Child Protection


UNICEF in action: Strategy & priorities

Birth registration

Violence against children

Justice for children

Child labour and commercial sexual exploitation

Children on the move

Protection and care for children affected by HIV/AIDS

Results for children


Results for children

© UNICEF/NYHQ2006-0939/Pirozzi
Esnaro Kunika sits with her grandchildren in Mzuzu town, Malawi. The 70-year-old grandmother provides for 10 of her grandchildren who were orphaned by AIDS.

In 1990, just one year after the UN General Assembly adopted the CRC, the then Organisation of African Unity which later became the African Union brought the African Charter on the Rights and Welfare of the Child into being.

Like the CRC, the African Charter is a comprehensive instrument that defines universal principles and norms underpinning the status of children. Critically, it recognises children’s unique and privileged place in African society, and children’s need of protection and special care in the specific African context. The African Charter supplements the CRC with additional issues related to the social, cultural and economic realities in this part of the world, such as child marriage and female genital mutilation/ cutting (FGM/C). The document expressly states that the Charter stands higher than any custom or tradition, or cultural or religious practice.

To date, the African Charter has been ratified by 43 of the 53 African countries. Most of the 20 countries in Eastern and Southern Africa have ratified the Charter, with the exception of Somalia and Zambia – which have signed but are yet to ratify.

Justice for children

Throughout the region, countries have begun processes to bring their legislation in line with the standards of the CRC, the African Charter and other international child protection frameworks. Ethiopia, Eritrea, Uganda, Malawi, Mozambique, Namibia and Swaziland have drafted comprehensive Children’s Acts and Tanzania and Botswana enacted their own Children’s Acts in 2009. Burundi and Ethiopia have revised their penal codes to make them consistent with international standards for children, while Malawi has developed a position paper to bring the national constitution into line with the CRC.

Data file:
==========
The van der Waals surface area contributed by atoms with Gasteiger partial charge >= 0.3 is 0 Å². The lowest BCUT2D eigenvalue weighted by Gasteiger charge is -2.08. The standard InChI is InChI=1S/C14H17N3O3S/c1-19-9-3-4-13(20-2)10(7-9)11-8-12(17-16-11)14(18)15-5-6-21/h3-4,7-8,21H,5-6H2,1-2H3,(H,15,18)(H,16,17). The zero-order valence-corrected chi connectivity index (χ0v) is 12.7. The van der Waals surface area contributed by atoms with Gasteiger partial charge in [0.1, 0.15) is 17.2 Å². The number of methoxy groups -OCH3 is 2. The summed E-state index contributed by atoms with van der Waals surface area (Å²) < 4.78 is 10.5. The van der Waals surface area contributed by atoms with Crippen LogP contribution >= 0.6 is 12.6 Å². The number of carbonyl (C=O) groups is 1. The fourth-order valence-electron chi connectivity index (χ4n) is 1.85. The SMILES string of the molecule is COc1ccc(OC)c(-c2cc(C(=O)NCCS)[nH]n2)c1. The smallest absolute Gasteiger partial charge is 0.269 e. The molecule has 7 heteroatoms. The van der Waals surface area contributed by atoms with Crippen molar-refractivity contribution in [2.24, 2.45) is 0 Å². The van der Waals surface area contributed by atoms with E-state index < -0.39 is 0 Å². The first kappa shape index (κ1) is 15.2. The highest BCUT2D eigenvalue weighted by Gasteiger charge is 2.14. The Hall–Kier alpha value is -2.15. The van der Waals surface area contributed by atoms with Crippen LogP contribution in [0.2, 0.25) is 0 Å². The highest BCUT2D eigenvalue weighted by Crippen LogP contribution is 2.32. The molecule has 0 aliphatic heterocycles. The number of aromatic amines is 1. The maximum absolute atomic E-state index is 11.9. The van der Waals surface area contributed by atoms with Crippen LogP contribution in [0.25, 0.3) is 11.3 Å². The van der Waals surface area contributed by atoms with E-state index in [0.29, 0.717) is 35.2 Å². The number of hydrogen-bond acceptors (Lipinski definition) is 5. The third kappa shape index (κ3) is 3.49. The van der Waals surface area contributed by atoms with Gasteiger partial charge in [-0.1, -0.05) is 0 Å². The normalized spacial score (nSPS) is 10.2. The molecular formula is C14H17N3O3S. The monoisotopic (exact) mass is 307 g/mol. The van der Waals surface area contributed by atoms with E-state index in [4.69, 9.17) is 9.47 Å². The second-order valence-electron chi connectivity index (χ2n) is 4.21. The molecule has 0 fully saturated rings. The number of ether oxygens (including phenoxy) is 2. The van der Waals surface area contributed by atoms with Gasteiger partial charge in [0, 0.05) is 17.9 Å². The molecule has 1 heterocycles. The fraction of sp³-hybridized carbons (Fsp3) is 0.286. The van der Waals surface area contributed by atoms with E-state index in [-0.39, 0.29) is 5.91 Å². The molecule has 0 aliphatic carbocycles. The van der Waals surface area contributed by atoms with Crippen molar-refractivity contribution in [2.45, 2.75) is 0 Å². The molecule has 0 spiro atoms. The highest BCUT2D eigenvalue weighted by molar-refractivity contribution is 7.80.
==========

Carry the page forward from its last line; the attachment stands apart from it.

Law enforcement bodies are being reformed and trained to respond adequately to the needs of children who have become victims of crime and of juvenile offenders. Criminal justice systems are becoming more child-friendly with the introduction of child-friendly courts in Malawi and Mozambique, separate holding facilities for children in police stations in Kenya and specialised legal aid services in Ethiopia, Kenya, Malawi, Somaliland and Somalia.

Birth registration

Considerable progress has also been made in increasing access to birth registration for children in Eastern and Southern Africa, with millions of children being registered over recent years. In Madagascar, Mozambique, Namibia, Swaziland, Eritrea, Tanzania and Kenya, almost 1.7 million children were registered in 2009 alone. Other countries, such as Uganda, Malawi, Botswana and Angola are simplifying application processes for birth certificates and removing administrative fees. South Africa, Swaziland and Namibia are working towards ensuring children born in hard-to-reach areas or marginalized groups have access to birth registration services through outreach programmes.

© UNICEF/NYHQ2007-2288/LeMoyne
A woman holds her sleeping baby and the child’s newly issued birth certificate in Mozambique.

Violence, social and gender norms

Many of the region’s governments are strengthening their legal frameworks to protect women and children from sexual violence. Countries such as Madagascar, South Africa and Zimbabwe have passed laws to address sexual offences, while other countries, including Angola, Burundi, Ethiopia, among others, are tackling violence against women and children as part of their national development strategies. Eritrea, Kenya, Somalia and Uganda have initiated processes to ban female genital mutilation.

Child labour and sexual exploitation

UNICEF collaborates with the International Labour Organization (ILO) to combat child labour.  In Eastern and Southern Africa, the ILO-IPEC partnership includes a programme in Tanzania aimed at restoring children’s education chances through child-friendly and gender-sensitive methodologies. In Uganda an increased number of children have been withdrawn from exploitation and hazardous labour through the provision of other alternatives, including support to return to their communities of origin.



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